Georgia quarterback Stetson Bennett (13) warms up. The Georgia Bulldogs played and defeated Baylor with a final score 26-14 on Wednesday, Jan. 1, 2020 in New Orleans, Louisiana. (Photo/Ryan Cameron

The engine of Kentucky’s offense is its run game. Through their first four games this season, the Wildcats called 88 more run plays than pass plays.

Georgia head coach Kirby Smart said Tuesday he expected the Wildcats to keep Georgia on its toes with a more fleshed out passing threat. That didn’t happen, and the Bulldogs decided to beat them at their own game.

Both teams threw fewer than 10 passes in the first half. It was an effective strategy for the Bulldogs, who had no trouble eating up yardage and tallying first downs to start the game. Meanwhile, Kentucky was sluggish early as Georgia’s SEC-leading run defense kept the Wildcats from getting chunk plays.

That switched in the second quarter. Kentucky found its legs and effectively limited Georgia’s offensive opportunities with a single drive that ate up more than 1/3 of the entire first half.

Looking for a quick score, Georgia offensive coordinator Todd Monken turned to quarterback Stetson Bennett to make a difference through the air. It didn’t pan out. One strong pass play was followed by Bennett’s first interception of the game, a tipped ball that canceled the Bulldogs’ last best chance to get a second touchdown before the half. 

Georgia tallied 114 rushing yards in the first half, led as usual by sophomore running back Zamir White’s 64 yards on 11 attempts. Despite the absence of sophomore tailback Kenny McIntosh due to injury, running backs Kendall Milton and James Cook were strong supplements, averaging a combined 6.8 yards on six carries.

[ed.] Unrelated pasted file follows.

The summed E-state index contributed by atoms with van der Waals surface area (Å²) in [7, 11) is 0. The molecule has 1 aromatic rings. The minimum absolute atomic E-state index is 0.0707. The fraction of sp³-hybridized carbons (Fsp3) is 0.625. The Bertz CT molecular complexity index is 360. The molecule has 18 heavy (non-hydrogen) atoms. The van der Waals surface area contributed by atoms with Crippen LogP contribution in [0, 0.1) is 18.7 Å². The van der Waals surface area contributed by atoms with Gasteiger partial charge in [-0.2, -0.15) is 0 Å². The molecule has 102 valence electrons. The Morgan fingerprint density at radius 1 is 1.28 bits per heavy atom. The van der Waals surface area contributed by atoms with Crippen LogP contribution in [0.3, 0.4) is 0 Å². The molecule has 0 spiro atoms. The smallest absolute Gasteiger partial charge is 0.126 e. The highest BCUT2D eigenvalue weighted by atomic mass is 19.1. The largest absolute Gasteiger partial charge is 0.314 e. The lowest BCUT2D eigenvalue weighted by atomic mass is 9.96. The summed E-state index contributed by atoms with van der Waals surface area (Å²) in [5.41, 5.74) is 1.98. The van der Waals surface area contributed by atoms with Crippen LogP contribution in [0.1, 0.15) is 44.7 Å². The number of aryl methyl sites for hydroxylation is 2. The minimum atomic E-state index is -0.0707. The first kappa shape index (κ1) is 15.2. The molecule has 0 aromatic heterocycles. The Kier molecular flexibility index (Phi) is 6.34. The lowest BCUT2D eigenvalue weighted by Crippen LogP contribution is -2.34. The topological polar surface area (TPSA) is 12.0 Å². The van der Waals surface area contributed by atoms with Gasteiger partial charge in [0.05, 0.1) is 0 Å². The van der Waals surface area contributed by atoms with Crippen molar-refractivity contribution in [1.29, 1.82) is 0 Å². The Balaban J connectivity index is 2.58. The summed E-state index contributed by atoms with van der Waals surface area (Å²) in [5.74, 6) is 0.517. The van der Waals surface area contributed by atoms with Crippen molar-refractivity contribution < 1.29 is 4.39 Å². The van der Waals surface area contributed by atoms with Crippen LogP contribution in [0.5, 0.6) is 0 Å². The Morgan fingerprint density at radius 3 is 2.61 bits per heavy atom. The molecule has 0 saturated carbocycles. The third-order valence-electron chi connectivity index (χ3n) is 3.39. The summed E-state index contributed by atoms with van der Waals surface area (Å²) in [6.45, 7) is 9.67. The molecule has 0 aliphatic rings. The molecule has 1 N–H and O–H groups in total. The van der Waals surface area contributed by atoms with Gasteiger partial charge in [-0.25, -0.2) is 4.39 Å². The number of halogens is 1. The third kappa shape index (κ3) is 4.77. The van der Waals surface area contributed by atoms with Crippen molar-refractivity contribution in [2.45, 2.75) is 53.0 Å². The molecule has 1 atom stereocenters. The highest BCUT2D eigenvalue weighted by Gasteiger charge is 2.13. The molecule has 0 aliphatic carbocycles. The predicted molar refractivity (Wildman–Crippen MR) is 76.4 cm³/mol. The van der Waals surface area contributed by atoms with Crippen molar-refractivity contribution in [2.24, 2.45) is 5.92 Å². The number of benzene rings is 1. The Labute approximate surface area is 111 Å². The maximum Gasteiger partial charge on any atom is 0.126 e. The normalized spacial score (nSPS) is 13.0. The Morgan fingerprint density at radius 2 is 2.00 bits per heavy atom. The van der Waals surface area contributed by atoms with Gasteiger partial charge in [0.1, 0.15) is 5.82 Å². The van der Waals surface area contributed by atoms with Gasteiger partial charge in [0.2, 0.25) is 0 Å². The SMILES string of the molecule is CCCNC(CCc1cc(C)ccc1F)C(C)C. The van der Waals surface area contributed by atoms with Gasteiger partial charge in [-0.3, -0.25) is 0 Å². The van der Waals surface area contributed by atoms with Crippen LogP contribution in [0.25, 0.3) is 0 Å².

Unphased from a flubbed field goal attempt to end the first half, Georgia came out firing. Redshirt sophomore running back Zamir White punched through Kentucky's line on fourth-and-1 and scampered for a 22-yard score three minutes into the third quarter. Kentucky responded, developing what looked to be another time-consuming, run-first drive. Linebacker Monty Rice had a different idea. He punched the ball out of Kentucky quarterback Joey Gatewood’s hands and gave Georgia a chance to break the game wide open.

Yet when Georgia tried to vary its offensive approach, Bennett’s passing attack faltered again. Although he made a few good tosses to redshirt sophomore receiver Kearis Jackson and freshman tight end Darnell Washington, he lobbed an ill-fated pass into the Kentucky secondary that ended up in the hands of Kentucky’s Kelvin Joseph. 

Bennett’s interceptions were less costly than they were against Alabama. While the Crimson Tide turned each of Bennett’s three picks into touchdowns on Oct. 17, the Wildcats failed to come up with points when the momentum was in their favor. Ultimately, Georgia’s feeble passing game worked more to prevent a blowout than keep Georgia from pulling out the win.

The Bulldogs' strategy wasn’t pretty, but it worked. A strong performance from their offensive line and a career-high 136 yards by White allowed them to outrush the most run-heavy team in the SEC. But with Bennett’s 131 passing yards, no touchdowns and two interceptions, the question remains whether he can bounce back from his two-game slide and keep Georgia’s offense two dimensional.